When I think of cucumber in skincare, a scene from Legally Blonde comes to mind, in which the lawyers walk in on the ex-wife “at the spa” and she’s wrapped in a space blanket, looking like this:
And if you ever Google about the practice seen above, you’ll read: “cucumber slices are placed on the eyes, though their use is not readily apparent.”
That’s how I’ve always felt about cucumber: it smells cool, but can it really work as a “cooling” agent (anti-inflammatory)? Today, we’re exploring just that.
Research Review: Cucumber (Cucumis Sativus) in Skincare
Here I’ve broken down the proposed or suspected benefits of cucumber extract and the research behind it, either confirming or disproving those suspected benefits:
Anti-oxidant and Analgesic Effects
In a 2010 study of the Cucumis Sativus fruit extract, researchers compared the anti-oxidant (free radical scavenging) properties of Cucumis Sativus fruit extract compared to ascorbic acid (Vitamin C) and BHA, and the analgesic properties compared to diclofenac sodium in vivo. They found that Cucumber extract was a decent free radical scavenger, but still ~40% less so at it’s optimal concentration than Vitamin C or BHA (table). They also found cucumber extract to be a decent analgesic, but less so than diclofenac sodium (table 3, table 4). Overall, researchers attributed cucumber fruit extract’s anti-oxidant and analgesic properties to the presence of flavanoids and tannins in the extract.
This 2012 research review states that cucumber has a cleansing action within the body by removing accumulated pockets of old waste materials and chemical toxins–which is probably where the mask I’m about to review below’s “detoxifying” claims come from–but I have yet to see this backed up in the research.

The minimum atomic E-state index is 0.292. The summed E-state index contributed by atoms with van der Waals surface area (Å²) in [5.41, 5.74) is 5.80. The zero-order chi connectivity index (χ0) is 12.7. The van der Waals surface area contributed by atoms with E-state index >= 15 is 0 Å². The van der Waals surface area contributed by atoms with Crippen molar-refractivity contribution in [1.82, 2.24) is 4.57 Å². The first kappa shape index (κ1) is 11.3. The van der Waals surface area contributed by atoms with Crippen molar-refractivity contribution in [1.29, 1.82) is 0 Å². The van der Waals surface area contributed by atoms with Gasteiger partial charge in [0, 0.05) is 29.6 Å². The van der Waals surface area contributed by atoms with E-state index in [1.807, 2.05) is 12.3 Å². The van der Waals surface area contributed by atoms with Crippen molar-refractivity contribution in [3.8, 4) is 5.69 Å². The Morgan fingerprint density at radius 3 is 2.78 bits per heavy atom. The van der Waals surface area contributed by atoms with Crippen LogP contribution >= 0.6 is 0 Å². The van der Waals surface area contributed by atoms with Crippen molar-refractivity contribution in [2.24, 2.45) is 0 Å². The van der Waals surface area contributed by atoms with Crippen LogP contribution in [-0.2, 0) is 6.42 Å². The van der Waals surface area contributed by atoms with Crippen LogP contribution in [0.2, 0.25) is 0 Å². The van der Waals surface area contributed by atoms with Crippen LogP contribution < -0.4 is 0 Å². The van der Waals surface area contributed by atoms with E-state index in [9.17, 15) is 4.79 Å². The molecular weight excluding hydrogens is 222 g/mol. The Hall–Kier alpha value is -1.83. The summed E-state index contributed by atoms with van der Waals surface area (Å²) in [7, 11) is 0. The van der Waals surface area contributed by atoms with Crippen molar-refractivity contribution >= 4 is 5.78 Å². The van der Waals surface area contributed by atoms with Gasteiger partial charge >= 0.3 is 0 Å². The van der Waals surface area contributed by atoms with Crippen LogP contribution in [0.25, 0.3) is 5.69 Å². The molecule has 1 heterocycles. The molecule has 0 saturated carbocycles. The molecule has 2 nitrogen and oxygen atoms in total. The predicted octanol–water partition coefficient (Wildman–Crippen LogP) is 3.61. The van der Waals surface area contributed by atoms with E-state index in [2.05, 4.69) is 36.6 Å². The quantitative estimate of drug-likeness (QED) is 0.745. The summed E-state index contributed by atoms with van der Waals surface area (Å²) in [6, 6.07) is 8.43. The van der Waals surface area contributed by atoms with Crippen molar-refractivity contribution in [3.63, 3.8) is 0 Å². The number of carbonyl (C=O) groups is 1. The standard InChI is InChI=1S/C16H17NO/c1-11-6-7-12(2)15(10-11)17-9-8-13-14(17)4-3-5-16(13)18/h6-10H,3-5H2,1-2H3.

For me, however the most important thing I’m looking for in the cucumber research is cucumber’s ability to reduce redness, inflammation, et al. Is it truly cooling and soothing, or is that made up? An analgesic is a “relief from pain,” but in the study above, it was quite literally relief from pain, not irritation.
While cosmetic reviews tend to focus on cucumber extract’s lack of irritation or inability to sensitize skin. Although the reviews are extensive, they simply serve as a safeguard against ill effects, not proof of beneficial ones. I was unable to find any research demonstrating anti-inflammatory benefits of cucumber fruit extract, but it’s safe to say that it’s not likely to inflame the skin.
Takeaways: Cucumber Fruit Extract’s Benefits
The research review was a little disappointing: there’s not much I can say for cucumber fruit extract, except that it is anti-oxidant and analgesic in nature, and that it’s natural flavanoids, tannins and even its natural ascorbic acid content makes it potentially beneficial as an “anti-wrinkles” cosmetic ingredient.
Common sense and experience also tells me that cucumber has a cooling effect on the skin–whether or not that’s a lasting effect, I’ll let the research be the authority. We’ll see how the product lives up to the cooling claims!
Product Test & Review: Peter Thomas Roth Cucumber Gel Mask
Sporting a thick, green gelée, this mask looks like it will deliver everything it promises, as “an ultra-gentle refreshing gel mask to help soothe, hydrate, and detoxify the look of dry, irritated skin with botanical extracts.”
Product Claims Check:
This ultra-gentle gel helps soothe, hydrate, and detoxify the look of dry, irritated skin with botanical extracts of cucumber, papaya, chamomile, pineapple, sugar maple, sugarcane, orange, lemon, bilberry, and aloe vera. It’s ideal for helping to calm and soothe the skin’s appearance after sun exposure, peels, waxing, facials, and extractions.
-Cucumber Extract: Helps to nourish, hydrate, comfort, soothe, calm, and de-puff the appearance of skin.
-Aloe Vera: Helps calm and hydrate the appearance of skin.
-Sugarcane and Sugar Maple Extracts: Help improve the look of skin dullness.
-Papaya Extract: Rich in vitamins, this natural enzyme helps soften the appearance of skin.
As much as this is supposed to be a cooling, hydrating and soothing mask, the papaya extract suggests the inclusion of AHAs and/or BHAs. They may be gentle, but that was a surprising addition to me.